“Childhood might be the time when connection with place is fiercest. As we grow up, the adult and the quotidian envelop us. Often, we set aside more than just our childish things: we vacate our childhood world,” from The ecology of Pooh, by Liam Heneghan.
This article grabbed my attention this morning; hopefully, it will yours as well. I have excerpted sections below that particularly spoke to me. But do click the link and read it all the way through. It is thought-provoking and relevant to us all.
“Since a person’s attunement towards nature is most often determined by youthful encounters with place, that which is most delightful to us in nature as adults is that which we remember from our youth. Thus, the landscapes of our adulthood, whether we have moved 300 miles or 3,000, tend to remain somewhat unfamiliar to us and, as a consequence, difficult to understand, much less to love. This is one of the neglected consequences of the great transplantation: I call it the Uncanny Landscape Hypothesis. Does this make it difficult for us to care for the landscapes in which we find ourselves, whether pristine, managed, or restored? Perhaps more positively, do we need new tools — tools of initiation, imagination, and empathy — to fit into a landscape that is new to us?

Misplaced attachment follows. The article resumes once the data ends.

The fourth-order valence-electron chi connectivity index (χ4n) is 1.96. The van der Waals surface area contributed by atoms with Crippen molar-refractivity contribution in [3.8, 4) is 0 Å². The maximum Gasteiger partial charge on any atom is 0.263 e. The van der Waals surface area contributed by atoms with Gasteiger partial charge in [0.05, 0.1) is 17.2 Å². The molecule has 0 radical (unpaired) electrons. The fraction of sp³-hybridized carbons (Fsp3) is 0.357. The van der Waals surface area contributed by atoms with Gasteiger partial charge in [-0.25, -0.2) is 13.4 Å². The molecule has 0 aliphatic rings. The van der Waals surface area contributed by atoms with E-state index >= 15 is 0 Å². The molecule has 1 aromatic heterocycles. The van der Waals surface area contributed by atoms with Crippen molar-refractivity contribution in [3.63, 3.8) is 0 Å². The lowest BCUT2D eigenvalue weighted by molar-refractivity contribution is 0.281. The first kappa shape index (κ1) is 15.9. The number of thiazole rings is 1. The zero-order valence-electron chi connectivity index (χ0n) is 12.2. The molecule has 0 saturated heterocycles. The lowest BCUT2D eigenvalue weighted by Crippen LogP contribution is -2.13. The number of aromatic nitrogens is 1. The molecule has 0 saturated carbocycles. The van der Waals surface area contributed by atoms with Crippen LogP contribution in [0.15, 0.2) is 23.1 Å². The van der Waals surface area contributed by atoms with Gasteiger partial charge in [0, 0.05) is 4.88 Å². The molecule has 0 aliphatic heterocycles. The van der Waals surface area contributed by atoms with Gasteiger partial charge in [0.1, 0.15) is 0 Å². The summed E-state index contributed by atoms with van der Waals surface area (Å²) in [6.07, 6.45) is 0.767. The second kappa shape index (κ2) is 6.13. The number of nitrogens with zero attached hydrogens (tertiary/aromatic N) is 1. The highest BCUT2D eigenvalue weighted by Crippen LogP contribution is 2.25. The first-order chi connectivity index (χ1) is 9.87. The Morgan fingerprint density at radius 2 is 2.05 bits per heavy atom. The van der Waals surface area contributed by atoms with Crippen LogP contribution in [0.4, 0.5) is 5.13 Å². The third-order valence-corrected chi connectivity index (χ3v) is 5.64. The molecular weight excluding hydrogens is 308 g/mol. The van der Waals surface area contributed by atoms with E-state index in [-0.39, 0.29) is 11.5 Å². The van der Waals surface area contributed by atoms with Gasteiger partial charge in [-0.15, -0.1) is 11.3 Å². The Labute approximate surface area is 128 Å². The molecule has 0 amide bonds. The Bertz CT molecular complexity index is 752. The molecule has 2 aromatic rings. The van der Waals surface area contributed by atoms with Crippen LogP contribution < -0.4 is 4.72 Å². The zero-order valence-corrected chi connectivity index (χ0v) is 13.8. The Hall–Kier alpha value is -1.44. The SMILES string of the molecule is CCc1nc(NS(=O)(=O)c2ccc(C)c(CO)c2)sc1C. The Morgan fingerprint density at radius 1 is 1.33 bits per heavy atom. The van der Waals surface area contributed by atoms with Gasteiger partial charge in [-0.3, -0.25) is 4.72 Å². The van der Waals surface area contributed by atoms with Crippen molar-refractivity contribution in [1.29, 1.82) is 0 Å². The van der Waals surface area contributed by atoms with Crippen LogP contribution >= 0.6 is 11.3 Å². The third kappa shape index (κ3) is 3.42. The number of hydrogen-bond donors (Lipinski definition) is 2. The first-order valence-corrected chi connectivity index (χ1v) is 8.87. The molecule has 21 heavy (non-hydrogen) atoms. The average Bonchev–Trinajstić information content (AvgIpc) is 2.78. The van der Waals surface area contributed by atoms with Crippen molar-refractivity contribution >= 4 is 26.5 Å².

That we can read Milne’s Winnie-the-Pooh (1926) and Disney’s later adaptations through an ecological lens at all is a testament to the fidelity with which both Milne and Shepard, his illustrator, reproduced the landscapes of Ashdown Forest in Sussex in which the original stories were set. The Pooh stories captured a cultural landscape at a time when its human and natural elements were felicitously combined, as well as the special, intimate relationship between a child and that landscape. It is very clear that the boy (based on Christopher Milne, the author’s son) loved his bear, and loved the landscape in which they had their escapades.
The connection between children and nature has taken on considerable urgency in recent years. Evidence is accumulating that access to outdoor experiences is vital for children’s physical and mental health. The absence of such opportunities manifests itself in ‘Nature Deficit Disorder’, a term coined by the American writer Richard Louv in Last Child in the Woods (2005). Viewed from this perspective, Winnie-the-Pooh and the biographical elements the book imports from Christopher Milne’s life are an informative case study of the connections between a child and a landscape. Inside the house, Pooh is just a stuffed animal being dragged along by a cartoon boy; outside, all comes to life.
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We could say, then, that the tales of Pooh and his friends are a celebration of ‘endemophilia’, a deep at-homeness in place and time. On the other hand, Christopher Milne’s memoir has elements of solastalgia, as in the pain he associates with the loss of those beech trees. Indeed, he warned the readers of The Enchanted Places that, though they could try to follow his map of the Cotchford terrain, they might not be able to do so, as the landscape could have changed. Solastalgia could be the ruling mood of our age.